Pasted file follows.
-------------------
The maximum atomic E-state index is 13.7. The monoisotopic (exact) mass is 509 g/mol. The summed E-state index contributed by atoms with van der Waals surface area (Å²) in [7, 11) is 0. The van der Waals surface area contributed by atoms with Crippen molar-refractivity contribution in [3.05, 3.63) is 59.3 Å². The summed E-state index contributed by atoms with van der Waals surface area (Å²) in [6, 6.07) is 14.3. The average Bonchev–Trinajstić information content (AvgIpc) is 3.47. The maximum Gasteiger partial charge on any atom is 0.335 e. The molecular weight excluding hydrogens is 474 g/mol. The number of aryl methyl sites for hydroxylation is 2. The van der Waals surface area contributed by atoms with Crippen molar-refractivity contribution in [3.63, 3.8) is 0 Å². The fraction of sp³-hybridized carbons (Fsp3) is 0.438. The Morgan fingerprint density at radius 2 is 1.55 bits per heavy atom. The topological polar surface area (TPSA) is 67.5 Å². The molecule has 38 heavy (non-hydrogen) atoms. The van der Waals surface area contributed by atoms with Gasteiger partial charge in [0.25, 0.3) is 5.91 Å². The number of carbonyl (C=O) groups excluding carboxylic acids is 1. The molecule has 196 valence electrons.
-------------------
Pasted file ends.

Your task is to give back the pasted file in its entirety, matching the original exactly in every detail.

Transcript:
The maximum atomic E-state index is 13.7. The monoisotopic (exact) mass is 509 g/mol. The summed E-state index contributed by atoms with van der Waals surface area (Å²) in [7, 11) is 0. The van der Waals surface area contributed by atoms with Crippen molar-refractivity contribution in [3.05, 3.63) is 59.3 Å². The summed E-state index contributed by atoms with van der Waals surface area (Å²) in [6, 6.07) is 14.3. The average Bonchev–Trinajstić information content (AvgIpc) is 3.47. The maximum Gasteiger partial charge on any atom is 0.335 e. The molecular weight excluding hydrogens is 474 g/mol. The number of aryl methyl sites for hydroxylation is 2. The van der Waals surface area contributed by atoms with Crippen molar-refractivity contribution in [3.63, 3.8) is 0 Å². The fraction of sp³-hybridized carbons (Fsp3) is 0.438. The Morgan fingerprint density at radius 2 is 1.55 bits per heavy atom. The topological polar surface area (TPSA) is 67.5 Å². The molecule has 38 heavy (non-hydrogen) atoms. The van der Waals surface area contributed by atoms with Gasteiger partial charge in [0.25, 0.3) is 5.91 Å². The number of carbonyl (C=O) groups excluding carboxylic acids is 1. The molecule has 196 valence electrons.